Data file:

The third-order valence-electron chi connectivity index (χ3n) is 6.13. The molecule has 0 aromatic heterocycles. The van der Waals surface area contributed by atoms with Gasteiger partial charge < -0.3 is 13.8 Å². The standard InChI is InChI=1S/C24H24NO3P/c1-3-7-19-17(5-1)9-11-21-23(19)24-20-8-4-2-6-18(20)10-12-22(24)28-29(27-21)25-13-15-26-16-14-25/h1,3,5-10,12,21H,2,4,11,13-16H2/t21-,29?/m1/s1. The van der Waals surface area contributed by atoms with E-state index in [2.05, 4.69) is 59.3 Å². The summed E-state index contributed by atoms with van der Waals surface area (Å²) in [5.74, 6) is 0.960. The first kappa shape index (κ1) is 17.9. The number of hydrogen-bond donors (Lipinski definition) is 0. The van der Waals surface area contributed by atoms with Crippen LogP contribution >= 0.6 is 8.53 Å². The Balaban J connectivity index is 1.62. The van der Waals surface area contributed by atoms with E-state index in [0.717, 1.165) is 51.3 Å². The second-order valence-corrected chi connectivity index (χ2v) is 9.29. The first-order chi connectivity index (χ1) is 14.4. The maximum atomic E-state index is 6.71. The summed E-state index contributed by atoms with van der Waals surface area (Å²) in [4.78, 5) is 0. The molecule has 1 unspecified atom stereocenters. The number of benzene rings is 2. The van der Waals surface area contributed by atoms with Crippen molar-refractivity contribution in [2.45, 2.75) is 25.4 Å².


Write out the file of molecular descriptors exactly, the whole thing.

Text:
The third-order valence-electron chi connectivity index (χ3n) is 6.13. The molecule has 0 aromatic heterocycles. The van der Waals surface area contributed by atoms with Gasteiger partial charge < -0.3 is 13.8 Å². The standard InChI is InChI=1S/C24H24NO3P/c1-3-7-19-17(5-1)9-11-21-23(19)24-20-8-4-2-6-18(20)10-12-22(24)28-29(27-21)25-13-15-26-16-14-25/h1,3,5-10,12,21H,2,4,11,13-16H2/t21-,29?/m1/s1. The van der Waals surface area contributed by atoms with E-state index in [2.05, 4.69) is 59.3 Å². The summed E-state index contributed by atoms with van der Waals surface area (Å²) in [5.74, 6) is 0.960. The first kappa shape index (κ1) is 17.9. The number of hydrogen-bond donors (Lipinski definition) is 0. The van der Waals surface area contributed by atoms with Crippen LogP contribution >= 0.6 is 8.53 Å². The Balaban J connectivity index is 1.62. The van der Waals surface area contributed by atoms with E-state index in [0.717, 1.165) is 51.3 Å². The second-order valence-corrected chi connectivity index (χ2v) is 9.29. The first-order chi connectivity index (χ1) is 14.4. The maximum atomic E-state index is 6.71. The summed E-state index contributed by atoms with van der Waals surface area (Å²) in [4.78, 5) is 0. The molecule has 1 unspecified atom stereocenters. The number of benzene rings is 2. The van der Waals surface area contributed by atoms with Crippen molar-refractivity contribution in [2.45, 2.75) is 25.4 Å².